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The Peregrine Fund Notes From The Field
Hidden treasures
Corinne Kendall — in East Africa Project    Share

I’m sitting on the veranda by the dining tent, looking out at the Mara. The rolling hills of green can be seen in the distance merging with the golden yellow of the tall grass plains below. The Talek river babbles slowly beneath me, the rains have slowed, though not quite stopped and the river still manages to flow around the rocks. It is cool and calm this morning, though the sun is up and soon its warm rays will warm the earth.

This week the Mara has shared with me many of its hidden treasures, even as I zip around almost ignoring the wildlife to see the vultures (sort of like missing the forest through the trees, I guess). On Friday, a leopard crept out into the road in front of our car. There was no one else around and big male seemed startled to be found. He moved quickly into the bushes and growled as I tried for a photo. Then as two tourist vehicles joined us he made a break for it, leaping effortlessly across a small stream and vanishing into the dense vegetation – probably not to be seen for several more weeks even with hundreds of people looking for him.

chameleonOn Saturday, we stopped for a chameleon who was crossing the road. In yellow and green he wiggled back and forth before each step trying to keep the fascade of being a leaf (blowing in the wind) going even as I stood next to him. When I bent down it was a different story. He hauled it to the nearest bushes, black spots appearing across his body as he flashed his rage in color. Then slowly he returned to a dark green as he entered the bushes.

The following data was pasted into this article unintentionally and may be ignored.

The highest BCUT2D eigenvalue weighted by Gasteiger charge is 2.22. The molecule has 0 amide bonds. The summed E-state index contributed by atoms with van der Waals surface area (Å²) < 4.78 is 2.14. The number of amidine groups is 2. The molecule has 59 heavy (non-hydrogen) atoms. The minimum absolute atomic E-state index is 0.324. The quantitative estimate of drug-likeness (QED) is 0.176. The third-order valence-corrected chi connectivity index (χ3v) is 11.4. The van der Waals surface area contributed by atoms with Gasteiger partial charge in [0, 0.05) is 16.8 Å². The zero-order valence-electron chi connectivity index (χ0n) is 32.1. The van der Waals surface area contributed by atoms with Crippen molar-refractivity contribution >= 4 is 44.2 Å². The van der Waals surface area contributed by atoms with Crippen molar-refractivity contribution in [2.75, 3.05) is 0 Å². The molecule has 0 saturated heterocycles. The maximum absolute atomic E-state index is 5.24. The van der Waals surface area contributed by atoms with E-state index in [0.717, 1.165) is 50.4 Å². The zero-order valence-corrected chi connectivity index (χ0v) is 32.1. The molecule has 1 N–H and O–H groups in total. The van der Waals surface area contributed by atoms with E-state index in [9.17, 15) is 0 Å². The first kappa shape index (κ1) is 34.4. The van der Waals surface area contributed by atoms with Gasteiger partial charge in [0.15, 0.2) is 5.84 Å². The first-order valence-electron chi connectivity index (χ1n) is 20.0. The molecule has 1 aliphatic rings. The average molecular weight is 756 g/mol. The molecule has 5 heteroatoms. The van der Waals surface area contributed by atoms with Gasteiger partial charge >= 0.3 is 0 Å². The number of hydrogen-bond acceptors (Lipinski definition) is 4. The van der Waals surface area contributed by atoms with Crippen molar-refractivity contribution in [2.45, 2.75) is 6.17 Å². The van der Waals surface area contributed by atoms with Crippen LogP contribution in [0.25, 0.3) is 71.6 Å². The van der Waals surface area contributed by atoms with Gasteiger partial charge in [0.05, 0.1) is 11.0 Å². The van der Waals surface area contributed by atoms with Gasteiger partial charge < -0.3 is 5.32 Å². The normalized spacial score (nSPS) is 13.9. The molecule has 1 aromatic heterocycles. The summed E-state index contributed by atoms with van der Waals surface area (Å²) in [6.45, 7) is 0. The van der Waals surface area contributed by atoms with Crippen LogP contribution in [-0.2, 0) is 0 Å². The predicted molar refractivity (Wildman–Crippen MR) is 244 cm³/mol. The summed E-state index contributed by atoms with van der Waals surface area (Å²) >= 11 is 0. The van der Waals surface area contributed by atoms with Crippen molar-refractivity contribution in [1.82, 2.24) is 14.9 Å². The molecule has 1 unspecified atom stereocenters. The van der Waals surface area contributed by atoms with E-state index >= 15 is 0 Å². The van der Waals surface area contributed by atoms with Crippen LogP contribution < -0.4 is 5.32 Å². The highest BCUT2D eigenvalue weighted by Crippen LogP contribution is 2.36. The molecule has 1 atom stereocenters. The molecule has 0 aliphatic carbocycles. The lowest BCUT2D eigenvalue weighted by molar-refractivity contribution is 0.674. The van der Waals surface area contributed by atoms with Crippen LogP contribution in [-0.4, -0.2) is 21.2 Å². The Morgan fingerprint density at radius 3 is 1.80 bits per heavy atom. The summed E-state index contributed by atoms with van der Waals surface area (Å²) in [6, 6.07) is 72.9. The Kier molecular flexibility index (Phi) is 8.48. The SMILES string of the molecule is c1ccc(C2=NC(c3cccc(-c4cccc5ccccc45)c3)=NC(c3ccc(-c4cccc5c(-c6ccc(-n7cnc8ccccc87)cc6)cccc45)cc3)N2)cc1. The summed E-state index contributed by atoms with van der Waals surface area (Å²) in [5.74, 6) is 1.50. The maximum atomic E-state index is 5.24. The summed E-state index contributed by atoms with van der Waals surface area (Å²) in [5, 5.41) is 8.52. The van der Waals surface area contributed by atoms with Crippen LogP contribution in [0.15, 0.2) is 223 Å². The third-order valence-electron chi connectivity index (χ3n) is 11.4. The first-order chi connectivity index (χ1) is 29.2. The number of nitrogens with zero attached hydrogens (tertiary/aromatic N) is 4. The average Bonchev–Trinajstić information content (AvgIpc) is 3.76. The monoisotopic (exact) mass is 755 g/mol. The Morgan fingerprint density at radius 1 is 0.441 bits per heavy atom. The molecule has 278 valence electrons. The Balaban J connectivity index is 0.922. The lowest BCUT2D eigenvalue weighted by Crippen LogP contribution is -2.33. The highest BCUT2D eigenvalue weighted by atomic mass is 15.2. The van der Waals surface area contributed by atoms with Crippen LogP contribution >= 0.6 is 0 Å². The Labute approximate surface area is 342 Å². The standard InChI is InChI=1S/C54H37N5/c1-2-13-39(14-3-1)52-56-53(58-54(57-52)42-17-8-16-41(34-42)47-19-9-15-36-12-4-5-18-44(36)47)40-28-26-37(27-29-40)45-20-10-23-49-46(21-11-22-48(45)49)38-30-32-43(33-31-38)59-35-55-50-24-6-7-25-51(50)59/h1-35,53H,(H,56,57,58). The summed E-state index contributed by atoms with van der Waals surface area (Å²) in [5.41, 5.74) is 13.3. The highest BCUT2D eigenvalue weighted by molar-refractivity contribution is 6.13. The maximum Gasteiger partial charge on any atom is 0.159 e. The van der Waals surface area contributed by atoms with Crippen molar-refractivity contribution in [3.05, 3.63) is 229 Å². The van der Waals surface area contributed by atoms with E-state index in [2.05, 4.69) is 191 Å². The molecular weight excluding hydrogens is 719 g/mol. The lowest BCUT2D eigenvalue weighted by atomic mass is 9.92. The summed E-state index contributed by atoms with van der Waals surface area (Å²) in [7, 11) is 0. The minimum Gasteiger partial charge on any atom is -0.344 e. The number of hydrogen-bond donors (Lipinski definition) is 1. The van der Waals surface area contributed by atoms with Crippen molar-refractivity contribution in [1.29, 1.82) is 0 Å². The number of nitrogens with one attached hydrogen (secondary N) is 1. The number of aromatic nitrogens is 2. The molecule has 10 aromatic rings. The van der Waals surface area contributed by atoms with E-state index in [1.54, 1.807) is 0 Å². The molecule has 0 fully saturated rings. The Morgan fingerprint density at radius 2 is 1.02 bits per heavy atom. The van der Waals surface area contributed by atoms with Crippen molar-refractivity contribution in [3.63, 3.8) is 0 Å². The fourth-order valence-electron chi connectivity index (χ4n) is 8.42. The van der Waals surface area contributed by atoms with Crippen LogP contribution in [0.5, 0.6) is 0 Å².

On Sunday, we saw one appears to be one of the last small groups of White storks. These migratory birds, which had overrun the place for the last month, are finally moving on. (It has been amazing to see the “other” migration, not of wildebeest, but of all the migratory birds that travel through Masai Mara this time of year). After having seen flocks in the hundreds blacked the sky in synchronized motion, this group of twenty seemed pitiful. Then one bird leaped in excitement its yellow beak flashing as it lifted a three-foot snake into the air. It flew with it trying to escape its hungry neighbors and stood for a while as if unsure how to consume its unusual prey.

On Monday, we would see a similar display but perhaps from a less ackward predator, as a Tawny eagle ripped a small snake into pieces along the side of the road.

On Tuesday, I saw the female lioness, who I have come to know so well. She stood wobbling next to the road. It wasn’t just her paw that was injured anymore. That injury had cost her dearly and the once healthy lioness that I had seen so many times as deteriorated into a skeleton of cat, ribs jutting against her skin and hips exposed and sagging. Her pain seemed to have extended as she was not only limping now, but also staggering, perhaps stiff from all her lying around. I wondered how long it will be before the predator falls prey to the scavengers and the vultures return her to the ground.

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